Stu Bykofsky: A monster rises on the Parkway

The Barnes Foundation Museum, under construction on Ben Franklin Parkway.
The Barnes Foundation Museum, under construction on Ben Franklin Parkway. (STU BYKOFSKY / DAILY NEWS STAFF)
Posted: March 19, 2012

"THAT IS the last goddamn straw!" roared Dr. Albert C. Barnes.The long-dead Dr. Barnes was complaining about the stark, stainless-steel sculpture commissioned to "grace" the exterior of the new Barnes Foundation Museum that is racing toward a May 19 opening (in time for the tourist season). The sculpture, by Ellsworth Kelly, is a 40-foot Popsicle stick with a zigzag center.

"It looks like a giant middle finger held up to torment me," growled the ghost of the cremated Dr. Barnes. (Yes, I talk to dead people. Call it Stu's Sixth Sense.)

"It is cold, emotionless, inhuman, evocative of, of . . . nothing," moaned Dr. Barnes' shade.

"I hate it almost as much as that uninspired mausoleum that will imprison my priceless art collection."

"What's wrong with the building?" I asked.

"Have you seen it?" wailed Dr. Barnes. "Listen: It's dreck! Designers Tod Williams and Billie Tsien . . . are they crazy? The architecture of the Whole Foods across the street fits into the Parkway better.

"Look at the Rodin Museum, the Free Library, the Family Court. Grandeur. Elegance. They create awe. You want to stop and stare.

"The new museum makes you want to stop and hurl. Flat and colorless, it would be wretched on Delaware Avenue, but on the dazzling Parkway it's like a pirate eyepatch on the Mona Lisa," Dr. Barnes said. "The Youth Study Center, which they tore down to put that thing up, had more style. They spent $200 million and built a Costco? I may put a curse on it."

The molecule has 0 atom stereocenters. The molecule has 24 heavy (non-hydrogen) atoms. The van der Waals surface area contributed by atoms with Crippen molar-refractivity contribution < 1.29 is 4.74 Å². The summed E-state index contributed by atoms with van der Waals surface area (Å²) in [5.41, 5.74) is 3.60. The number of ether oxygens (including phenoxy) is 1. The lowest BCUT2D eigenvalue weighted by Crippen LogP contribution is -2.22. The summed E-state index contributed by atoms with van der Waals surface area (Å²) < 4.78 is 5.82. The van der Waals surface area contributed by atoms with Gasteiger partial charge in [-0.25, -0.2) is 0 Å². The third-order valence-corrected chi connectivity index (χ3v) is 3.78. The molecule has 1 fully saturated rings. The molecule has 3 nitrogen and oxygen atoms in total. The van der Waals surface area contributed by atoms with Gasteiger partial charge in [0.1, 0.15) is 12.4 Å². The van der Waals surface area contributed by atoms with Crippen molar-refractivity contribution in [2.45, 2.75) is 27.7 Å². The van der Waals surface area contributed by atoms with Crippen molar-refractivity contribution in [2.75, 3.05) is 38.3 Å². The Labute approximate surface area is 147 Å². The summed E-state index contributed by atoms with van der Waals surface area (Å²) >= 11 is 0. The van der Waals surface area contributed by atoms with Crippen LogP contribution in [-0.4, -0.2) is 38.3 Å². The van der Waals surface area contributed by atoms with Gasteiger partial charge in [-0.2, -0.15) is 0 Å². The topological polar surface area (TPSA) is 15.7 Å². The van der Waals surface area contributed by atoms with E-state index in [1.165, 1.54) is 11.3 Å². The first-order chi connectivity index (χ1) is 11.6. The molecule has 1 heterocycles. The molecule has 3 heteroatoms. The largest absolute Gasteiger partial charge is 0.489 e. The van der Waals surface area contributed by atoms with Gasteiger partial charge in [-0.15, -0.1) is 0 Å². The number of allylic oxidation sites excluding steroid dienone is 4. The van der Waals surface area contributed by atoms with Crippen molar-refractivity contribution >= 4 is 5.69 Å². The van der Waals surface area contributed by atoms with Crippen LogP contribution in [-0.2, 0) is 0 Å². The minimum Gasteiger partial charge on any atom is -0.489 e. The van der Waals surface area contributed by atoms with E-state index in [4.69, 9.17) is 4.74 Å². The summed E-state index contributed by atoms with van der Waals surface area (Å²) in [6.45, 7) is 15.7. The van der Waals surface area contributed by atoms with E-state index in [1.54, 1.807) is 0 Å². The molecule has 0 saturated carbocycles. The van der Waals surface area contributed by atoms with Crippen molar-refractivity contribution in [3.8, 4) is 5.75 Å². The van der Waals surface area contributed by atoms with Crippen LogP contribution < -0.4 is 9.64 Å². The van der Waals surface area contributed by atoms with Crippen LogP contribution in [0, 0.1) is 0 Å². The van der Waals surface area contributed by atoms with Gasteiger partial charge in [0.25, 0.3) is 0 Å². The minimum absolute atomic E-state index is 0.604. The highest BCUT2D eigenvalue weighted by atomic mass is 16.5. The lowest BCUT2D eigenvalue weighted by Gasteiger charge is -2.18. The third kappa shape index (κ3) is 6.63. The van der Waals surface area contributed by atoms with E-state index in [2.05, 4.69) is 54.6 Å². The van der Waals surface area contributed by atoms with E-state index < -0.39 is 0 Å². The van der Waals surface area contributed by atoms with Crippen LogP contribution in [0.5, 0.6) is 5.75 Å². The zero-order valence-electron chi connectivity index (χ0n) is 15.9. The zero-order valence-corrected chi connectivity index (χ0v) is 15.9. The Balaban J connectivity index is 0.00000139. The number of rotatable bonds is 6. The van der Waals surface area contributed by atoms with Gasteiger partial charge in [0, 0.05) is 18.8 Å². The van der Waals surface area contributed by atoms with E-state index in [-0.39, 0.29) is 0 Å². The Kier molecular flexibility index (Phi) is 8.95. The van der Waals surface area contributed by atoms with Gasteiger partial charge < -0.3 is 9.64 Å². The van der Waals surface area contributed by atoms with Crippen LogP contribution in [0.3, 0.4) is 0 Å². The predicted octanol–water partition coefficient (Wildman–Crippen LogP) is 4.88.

But the inside is good, I am told.

"Like a pomegranate? A catfish?" Dr. Barnes said. "My father started life as a butcher. This is something he might have done. He was shot up in the Civil War, then found work as a letter carrier. Yeah - a one-armed postman. It's a joke, like that ugly monster of a building. In Lower Merion, my collection was in a mansion."

Wasn't that museum bankrupt and forced to move to survive?

"Did you hurt your head when you fell off the turnip truck? Listen: I had a vast collection of art by impressionist masters - Renoir, Matisse, Picasso, Rousseau, Seurat, Degas, Van Gogh, Cezanne - worth maybe a billion dollars, the museum was in the red for a measly million and the only solution was to move? Not to cut swollen administrative expenses, not increase the number of admissions and the ticket price?" said Dr. Barnes.

"Face facts. The Philadelphia elite lusted for my art as a magnet for tourism and they set out to break my will, which dictated the museum remain where I established it. That was supposed to be guaranteed by trustees at Lincoln University, but they got run over."

Are you sure about all this?

"Go see the documentary 'The Art of the Steal.' This was a court-endorsed theft. My will was broken, my art was stolen and moved to Philly for the city's benefit."

Isn't that a good thing?

"Good for Philly, yes. It will draw tourists. Good for justice, no," Dr. Barnes told me.

I'm told your eccentric method of displaying the art will be maintained in the new building.

"Too little and too late. Do you know how I made my millions?"

No, I don't.

"Ha! I developed a drug for the treatment of gonorrhea. Here's my curse: You go into that wretched building, you will get a strain of the clap that resists treatment."

Is that the right thing to do?

"The way I feel, they dis me, I dose them," said Dr. Barnes, resuming his troubled eternal rest.

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